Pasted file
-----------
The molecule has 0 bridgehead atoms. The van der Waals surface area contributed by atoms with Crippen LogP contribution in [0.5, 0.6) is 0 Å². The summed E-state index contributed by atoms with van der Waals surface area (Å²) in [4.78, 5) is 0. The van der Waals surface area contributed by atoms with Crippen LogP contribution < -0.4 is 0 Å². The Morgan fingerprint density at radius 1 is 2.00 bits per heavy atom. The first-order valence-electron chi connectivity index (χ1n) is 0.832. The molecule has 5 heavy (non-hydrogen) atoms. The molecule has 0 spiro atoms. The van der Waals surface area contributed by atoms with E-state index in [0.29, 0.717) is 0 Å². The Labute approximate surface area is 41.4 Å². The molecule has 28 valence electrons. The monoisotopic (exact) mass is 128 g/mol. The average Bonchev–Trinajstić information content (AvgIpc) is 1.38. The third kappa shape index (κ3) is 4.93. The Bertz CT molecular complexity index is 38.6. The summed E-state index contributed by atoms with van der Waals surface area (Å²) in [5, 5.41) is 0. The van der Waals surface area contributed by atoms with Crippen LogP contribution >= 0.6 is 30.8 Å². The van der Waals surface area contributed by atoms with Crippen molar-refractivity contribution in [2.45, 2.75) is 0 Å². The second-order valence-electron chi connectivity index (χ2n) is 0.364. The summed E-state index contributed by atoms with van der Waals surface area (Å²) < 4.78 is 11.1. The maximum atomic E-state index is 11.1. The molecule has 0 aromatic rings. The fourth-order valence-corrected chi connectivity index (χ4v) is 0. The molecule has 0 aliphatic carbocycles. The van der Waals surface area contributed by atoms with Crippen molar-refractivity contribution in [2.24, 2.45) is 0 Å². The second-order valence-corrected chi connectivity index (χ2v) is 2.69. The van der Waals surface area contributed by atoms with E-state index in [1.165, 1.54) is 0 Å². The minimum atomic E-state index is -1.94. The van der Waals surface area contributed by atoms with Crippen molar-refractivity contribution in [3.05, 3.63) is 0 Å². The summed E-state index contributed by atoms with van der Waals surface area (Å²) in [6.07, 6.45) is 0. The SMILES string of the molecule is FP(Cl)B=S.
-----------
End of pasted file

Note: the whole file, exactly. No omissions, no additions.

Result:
The molecule has 0 bridgehead atoms. The van der Waals surface area contributed by atoms with Crippen LogP contribution in [0.5, 0.6) is 0 Å². The summed E-state index contributed by atoms with van der Waals surface area (Å²) in [4.78, 5) is 0. The van der Waals surface area contributed by atoms with Crippen LogP contribution < -0.4 is 0 Å². The Morgan fingerprint density at radius 1 is 2.00 bits per heavy atom. The first-order valence-electron chi connectivity index (χ1n) is 0.832. The molecule has 5 heavy (non-hydrogen) atoms. The molecule has 0 spiro atoms. The van der Waals surface area contributed by atoms with E-state index in [0.29, 0.717) is 0 Å². The Labute approximate surface area is 41.4 Å². The molecule has 28 valence electrons. The monoisotopic (exact) mass is 128 g/mol. The average Bonchev–Trinajstić information content (AvgIpc) is 1.38. The third kappa shape index (κ3) is 4.93. The Bertz CT molecular complexity index is 38.6. The summed E-state index contributed by atoms with van der Waals surface area (Å²) in [5, 5.41) is 0. The van der Waals surface area contributed by atoms with Crippen LogP contribution >= 0.6 is 30.8 Å². The van der Waals surface area contributed by atoms with Crippen molar-refractivity contribution in [2.45, 2.75) is 0 Å². The second-order valence-electron chi connectivity index (χ2n) is 0.364. The summed E-state index contributed by atoms with van der Waals surface area (Å²) < 4.78 is 11.1. The maximum atomic E-state index is 11.1. The molecule has 0 aromatic rings. The fourth-order valence-corrected chi connectivity index (χ4v) is 0. The molecule has 0 aliphatic carbocycles. The van der Waals surface area contributed by atoms with Crippen molar-refractivity contribution in [2.24, 2.45) is 0 Å². The second-order valence-corrected chi connectivity index (χ2v) is 2.69. The van der Waals surface area contributed by atoms with E-state index in [1.165, 1.54) is 0 Å². The minimum atomic E-state index is -1.94. The van der Waals surface area contributed by atoms with Crippen molar-refractivity contribution in [3.05, 3.63) is 0 Å². The summed E-state index contributed by atoms with van der Waals surface area (Å²) in [6.07, 6.45) is 0. The SMILES string of the molecule is FP(Cl)B=S.